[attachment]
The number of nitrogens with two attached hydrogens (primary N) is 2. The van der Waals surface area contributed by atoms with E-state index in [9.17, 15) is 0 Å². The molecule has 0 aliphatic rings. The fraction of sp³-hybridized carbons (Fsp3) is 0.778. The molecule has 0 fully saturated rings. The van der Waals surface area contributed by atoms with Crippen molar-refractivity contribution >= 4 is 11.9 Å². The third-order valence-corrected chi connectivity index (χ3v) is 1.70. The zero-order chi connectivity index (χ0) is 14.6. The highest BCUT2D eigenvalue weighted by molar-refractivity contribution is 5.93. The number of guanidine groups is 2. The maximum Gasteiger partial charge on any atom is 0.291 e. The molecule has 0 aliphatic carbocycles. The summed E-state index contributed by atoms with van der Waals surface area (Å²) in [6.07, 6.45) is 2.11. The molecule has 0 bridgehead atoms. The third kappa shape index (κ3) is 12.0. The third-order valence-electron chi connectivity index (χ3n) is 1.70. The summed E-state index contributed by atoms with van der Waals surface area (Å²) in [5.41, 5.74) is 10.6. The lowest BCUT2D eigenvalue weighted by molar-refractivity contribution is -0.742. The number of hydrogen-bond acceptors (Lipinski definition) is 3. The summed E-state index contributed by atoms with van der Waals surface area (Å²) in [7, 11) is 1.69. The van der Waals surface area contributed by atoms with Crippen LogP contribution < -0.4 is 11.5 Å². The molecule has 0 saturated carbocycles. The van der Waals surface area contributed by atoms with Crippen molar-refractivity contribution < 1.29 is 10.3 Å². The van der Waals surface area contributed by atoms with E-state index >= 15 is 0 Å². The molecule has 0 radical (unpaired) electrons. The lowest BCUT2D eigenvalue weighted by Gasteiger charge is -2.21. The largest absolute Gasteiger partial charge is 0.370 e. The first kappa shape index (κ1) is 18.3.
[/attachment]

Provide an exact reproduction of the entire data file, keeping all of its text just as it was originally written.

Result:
The number of nitrogens with two attached hydrogens (primary N) is 2. The van der Waals surface area contributed by atoms with E-state index in [9.17, 15) is 0 Å². The molecule has 0 aliphatic rings. The fraction of sp³-hybridized carbons (Fsp3) is 0.778. The molecule has 0 fully saturated rings. The van der Waals surface area contributed by atoms with Crippen molar-refractivity contribution >= 4 is 11.9 Å². The third-order valence-corrected chi connectivity index (χ3v) is 1.70. The zero-order chi connectivity index (χ0) is 14.6. The highest BCUT2D eigenvalue weighted by molar-refractivity contribution is 5.93. The number of guanidine groups is 2. The maximum Gasteiger partial charge on any atom is 0.291 e. The molecule has 0 aliphatic carbocycles. The summed E-state index contributed by atoms with van der Waals surface area (Å²) in [6.07, 6.45) is 2.11. The molecule has 0 bridgehead atoms. The third kappa shape index (κ3) is 12.0. The third-order valence-electron chi connectivity index (χ3n) is 1.70. The summed E-state index contributed by atoms with van der Waals surface area (Å²) in [5.41, 5.74) is 10.6. The lowest BCUT2D eigenvalue weighted by molar-refractivity contribution is -0.742. The number of hydrogen-bond acceptors (Lipinski definition) is 3. The summed E-state index contributed by atoms with van der Waals surface area (Å²) in [7, 11) is 1.69. The van der Waals surface area contributed by atoms with Crippen LogP contribution < -0.4 is 11.5 Å². The molecule has 0 saturated carbocycles. The van der Waals surface area contributed by atoms with Crippen molar-refractivity contribution < 1.29 is 10.3 Å². The van der Waals surface area contributed by atoms with E-state index >= 15 is 0 Å². The molecule has 0 radical (unpaired) electrons. The lowest BCUT2D eigenvalue weighted by Gasteiger charge is -2.21. The largest absolute Gasteiger partial charge is 0.370 e. The first kappa shape index (κ1) is 18.3.